This Startup Wants To Be The 'Netflix Of VR'

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This Startup Wants To Be The 'Netflix Of VR'
October 20, 2016

Imagine a future where you could experience events taking place thousands of miles away. Photo credit: publicity.
 
Virtual reality (VR) devices aren’t pervasive enough yet to be considered part of the mainstream, but a startup believes the tilt toward immersive entertainment is inevitable. It’s already started preparing for it.
 
Tel Aviv-based Inception has its sights set on becoming the “Netflix for VR.” Through its portal, users can browse content filmed exclusively for streaming on VR devices. The startup has snared Ran Telem, the producer of US television show Homeland, to be a part of its team, which also includes executives from Microsoft and visual effects specialists.
 
The content developed for the platform has been conceptualized, designed, and filmed with VR in mind, Benny Arbel, CEO and co-founder of Inception, explains. That means it’s markedly different from the vast majority of existing VR content – which starts with simplistic video or TV style formats and imports it into virtual reality.
 
Some of the experiences available for streaming are a backstage VR tour of the musical Wicked, and a virtual interactive museum exhibit of the Salvador Dali Museum in Madrid. All content is free to access. There are other nifty things too, like a VR interactive workout class.
 
Currently the app is available for Oculus, Samsung Gear, and Google Cardboard. Support for HTC Vive, Playstation, and Daydream is expected soon.
 
Inception also plans to livestream concerts and music shows. It’s partnered with BoilerRoom, a community of underground music fans, and has a dedicated channel to help audiences across the world tune into live shows.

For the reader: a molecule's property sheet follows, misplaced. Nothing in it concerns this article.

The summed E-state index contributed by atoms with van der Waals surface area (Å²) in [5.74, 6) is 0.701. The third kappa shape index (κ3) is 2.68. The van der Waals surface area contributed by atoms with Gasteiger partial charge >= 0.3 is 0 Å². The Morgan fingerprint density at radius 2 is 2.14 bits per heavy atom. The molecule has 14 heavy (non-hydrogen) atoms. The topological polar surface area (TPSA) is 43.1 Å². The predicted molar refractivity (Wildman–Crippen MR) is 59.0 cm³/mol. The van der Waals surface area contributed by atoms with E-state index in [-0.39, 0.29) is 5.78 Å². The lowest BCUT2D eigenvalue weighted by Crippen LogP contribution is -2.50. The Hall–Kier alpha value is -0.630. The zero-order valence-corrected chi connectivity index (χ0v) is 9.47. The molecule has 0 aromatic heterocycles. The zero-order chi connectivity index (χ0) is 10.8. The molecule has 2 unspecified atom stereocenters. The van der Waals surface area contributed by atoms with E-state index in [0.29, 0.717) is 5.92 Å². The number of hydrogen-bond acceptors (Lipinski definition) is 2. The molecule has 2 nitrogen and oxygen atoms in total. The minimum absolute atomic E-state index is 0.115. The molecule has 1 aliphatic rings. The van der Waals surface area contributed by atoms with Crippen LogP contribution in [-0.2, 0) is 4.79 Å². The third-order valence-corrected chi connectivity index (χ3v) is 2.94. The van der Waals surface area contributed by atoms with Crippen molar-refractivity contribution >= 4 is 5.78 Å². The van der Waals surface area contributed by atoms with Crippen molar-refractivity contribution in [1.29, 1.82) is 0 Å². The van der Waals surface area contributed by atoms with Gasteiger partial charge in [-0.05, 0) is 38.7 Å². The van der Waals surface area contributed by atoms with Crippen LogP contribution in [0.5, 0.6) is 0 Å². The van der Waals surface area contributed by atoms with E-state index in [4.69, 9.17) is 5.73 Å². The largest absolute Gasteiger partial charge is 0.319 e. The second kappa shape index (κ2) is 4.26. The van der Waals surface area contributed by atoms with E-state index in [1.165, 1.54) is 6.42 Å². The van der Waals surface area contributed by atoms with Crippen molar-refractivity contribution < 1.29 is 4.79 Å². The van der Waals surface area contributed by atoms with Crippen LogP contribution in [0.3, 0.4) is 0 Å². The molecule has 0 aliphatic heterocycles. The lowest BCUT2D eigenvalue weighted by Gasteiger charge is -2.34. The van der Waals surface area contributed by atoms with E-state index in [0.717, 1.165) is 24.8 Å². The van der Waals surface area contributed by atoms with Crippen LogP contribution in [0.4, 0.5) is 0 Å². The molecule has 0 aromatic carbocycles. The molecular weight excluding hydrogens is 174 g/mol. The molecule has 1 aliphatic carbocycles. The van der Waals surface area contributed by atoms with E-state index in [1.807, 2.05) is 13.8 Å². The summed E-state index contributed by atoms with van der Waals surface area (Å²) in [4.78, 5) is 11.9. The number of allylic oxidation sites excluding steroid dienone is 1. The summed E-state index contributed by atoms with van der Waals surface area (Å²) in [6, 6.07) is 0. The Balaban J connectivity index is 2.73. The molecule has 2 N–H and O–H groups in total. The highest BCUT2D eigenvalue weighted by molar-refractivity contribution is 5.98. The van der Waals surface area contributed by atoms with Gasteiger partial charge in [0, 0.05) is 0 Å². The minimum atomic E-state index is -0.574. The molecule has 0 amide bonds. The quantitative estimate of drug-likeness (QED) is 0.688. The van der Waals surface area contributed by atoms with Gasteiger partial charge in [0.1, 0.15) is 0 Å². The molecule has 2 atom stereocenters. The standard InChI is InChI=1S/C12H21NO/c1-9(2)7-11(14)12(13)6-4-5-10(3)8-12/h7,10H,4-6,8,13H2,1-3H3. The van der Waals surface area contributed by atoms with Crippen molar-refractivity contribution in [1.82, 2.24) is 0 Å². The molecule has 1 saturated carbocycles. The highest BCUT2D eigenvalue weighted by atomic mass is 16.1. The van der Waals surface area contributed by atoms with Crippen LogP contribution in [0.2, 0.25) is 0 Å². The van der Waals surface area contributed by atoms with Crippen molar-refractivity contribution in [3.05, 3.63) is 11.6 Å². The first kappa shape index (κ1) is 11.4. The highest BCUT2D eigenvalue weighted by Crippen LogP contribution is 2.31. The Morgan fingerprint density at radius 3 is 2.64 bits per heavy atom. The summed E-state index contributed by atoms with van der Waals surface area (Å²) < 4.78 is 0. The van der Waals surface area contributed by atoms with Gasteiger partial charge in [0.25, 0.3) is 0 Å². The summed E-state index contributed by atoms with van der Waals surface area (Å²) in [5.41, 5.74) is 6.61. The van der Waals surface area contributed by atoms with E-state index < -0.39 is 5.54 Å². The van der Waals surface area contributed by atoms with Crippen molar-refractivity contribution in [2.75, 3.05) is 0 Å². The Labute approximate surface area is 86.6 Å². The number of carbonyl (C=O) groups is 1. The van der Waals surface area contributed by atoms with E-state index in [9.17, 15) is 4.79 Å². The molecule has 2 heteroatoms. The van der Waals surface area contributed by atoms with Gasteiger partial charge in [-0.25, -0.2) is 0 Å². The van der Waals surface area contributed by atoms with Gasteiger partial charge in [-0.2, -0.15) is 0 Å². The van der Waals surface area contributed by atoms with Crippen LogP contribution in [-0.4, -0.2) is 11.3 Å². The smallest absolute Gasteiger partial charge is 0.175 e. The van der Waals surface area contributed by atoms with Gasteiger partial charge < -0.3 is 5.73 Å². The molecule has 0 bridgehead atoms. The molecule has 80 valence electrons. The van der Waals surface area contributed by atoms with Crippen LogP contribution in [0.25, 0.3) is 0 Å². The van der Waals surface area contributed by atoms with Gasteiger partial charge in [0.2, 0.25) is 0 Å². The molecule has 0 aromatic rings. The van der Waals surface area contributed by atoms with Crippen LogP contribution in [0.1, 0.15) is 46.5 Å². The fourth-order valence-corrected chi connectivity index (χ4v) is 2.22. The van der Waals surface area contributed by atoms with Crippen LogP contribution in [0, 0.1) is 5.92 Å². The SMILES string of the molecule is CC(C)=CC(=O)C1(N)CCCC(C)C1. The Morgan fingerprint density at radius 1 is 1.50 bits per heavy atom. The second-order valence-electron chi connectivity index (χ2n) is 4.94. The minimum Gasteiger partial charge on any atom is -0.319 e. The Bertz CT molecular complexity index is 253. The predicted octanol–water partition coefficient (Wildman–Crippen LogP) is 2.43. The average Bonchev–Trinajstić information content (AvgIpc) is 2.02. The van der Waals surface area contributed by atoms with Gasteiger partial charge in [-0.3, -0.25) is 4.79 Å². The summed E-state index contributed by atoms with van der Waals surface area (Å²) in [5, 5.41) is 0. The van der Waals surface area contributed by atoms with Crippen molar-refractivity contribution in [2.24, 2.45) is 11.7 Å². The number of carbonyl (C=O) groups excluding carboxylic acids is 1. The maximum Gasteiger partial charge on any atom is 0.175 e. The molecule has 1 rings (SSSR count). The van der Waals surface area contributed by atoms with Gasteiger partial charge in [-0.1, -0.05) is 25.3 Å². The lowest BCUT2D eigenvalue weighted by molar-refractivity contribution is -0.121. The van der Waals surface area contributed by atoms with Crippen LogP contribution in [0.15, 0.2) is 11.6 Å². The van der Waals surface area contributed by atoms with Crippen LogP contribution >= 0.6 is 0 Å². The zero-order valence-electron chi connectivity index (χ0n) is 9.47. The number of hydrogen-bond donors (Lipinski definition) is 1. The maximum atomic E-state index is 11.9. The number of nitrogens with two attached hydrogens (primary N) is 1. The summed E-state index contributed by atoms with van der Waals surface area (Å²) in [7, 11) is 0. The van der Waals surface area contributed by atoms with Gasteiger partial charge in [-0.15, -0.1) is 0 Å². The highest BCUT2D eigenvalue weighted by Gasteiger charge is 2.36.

Inception’s team. Photo credit: publicity.
 
The focus is only on native content and there aren’t any plans to pivots to areas like gaming. The team wants to aggressively expand the range of titles available – it’s in the process of finalizing deals with content developers. One of the mooted partnerships is with VR art and science content startup Kaleidoscope. The plan is to help indie artists reach a broader audience by hosting their work on Inception’s platform.
 
“In addition to this, we are developing original formats specifically designed for VR – for example, our ‘This Is Where It Starts’ format which […] really pushes the boundaries of content and technology with hotspots that enable the viewer to hear the story according to their own selections,” says Benny.
 
The startup is tight-lipped on how much cash it’s raised or growth projections but Benny says VR is a “revolution of the entertainment industry.” He hints that there’s bound to be massive adoption of these devices in the near future.
 
“No longer is the audience just a 3rd-party viewer […] The user is completely immersed in the VR experience and can actually interact with the content and control his or her storyline, making the experience the next best thing to actually being there,” he adds.

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